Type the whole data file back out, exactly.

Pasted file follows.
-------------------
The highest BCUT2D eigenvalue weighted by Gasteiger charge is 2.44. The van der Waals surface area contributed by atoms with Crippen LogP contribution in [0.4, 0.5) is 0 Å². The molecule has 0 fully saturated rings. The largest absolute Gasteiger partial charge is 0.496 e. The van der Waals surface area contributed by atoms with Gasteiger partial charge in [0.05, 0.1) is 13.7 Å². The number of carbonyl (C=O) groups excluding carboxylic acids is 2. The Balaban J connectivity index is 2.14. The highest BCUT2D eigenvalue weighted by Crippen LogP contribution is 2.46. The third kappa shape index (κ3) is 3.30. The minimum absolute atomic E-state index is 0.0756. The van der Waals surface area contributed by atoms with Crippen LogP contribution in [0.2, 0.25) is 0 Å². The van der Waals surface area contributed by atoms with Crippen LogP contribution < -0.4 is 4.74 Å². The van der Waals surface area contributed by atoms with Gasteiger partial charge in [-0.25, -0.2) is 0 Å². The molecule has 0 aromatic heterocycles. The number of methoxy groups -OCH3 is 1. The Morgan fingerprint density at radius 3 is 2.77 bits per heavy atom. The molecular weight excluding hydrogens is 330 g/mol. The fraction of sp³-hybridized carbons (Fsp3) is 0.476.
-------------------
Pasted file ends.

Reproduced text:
The highest BCUT2D eigenvalue weighted by Gasteiger charge is 2.44. The van der Waals surface area contributed by atoms with Crippen LogP contribution in [0.4, 0.5) is 0 Å². The molecule has 0 fully saturated rings. The largest absolute Gasteiger partial charge is 0.496 e. The van der Waals surface area contributed by atoms with Gasteiger partial charge in [0.05, 0.1) is 13.7 Å². The number of carbonyl (C=O) groups excluding carboxylic acids is 2. The Balaban J connectivity index is 2.14. The highest BCUT2D eigenvalue weighted by Crippen LogP contribution is 2.46. The third kappa shape index (κ3) is 3.30. The minimum absolute atomic E-state index is 0.0756. The van der Waals surface area contributed by atoms with Crippen LogP contribution in [0.2, 0.25) is 0 Å². The van der Waals surface area contributed by atoms with Crippen LogP contribution < -0.4 is 4.74 Å². The van der Waals surface area contributed by atoms with Gasteiger partial charge in [-0.25, -0.2) is 0 Å². The molecule has 0 aromatic heterocycles. The number of methoxy groups -OCH3 is 1. The Morgan fingerprint density at radius 3 is 2.77 bits per heavy atom. The molecular weight excluding hydrogens is 330 g/mol. The fraction of sp³-hybridized carbons (Fsp3) is 0.476.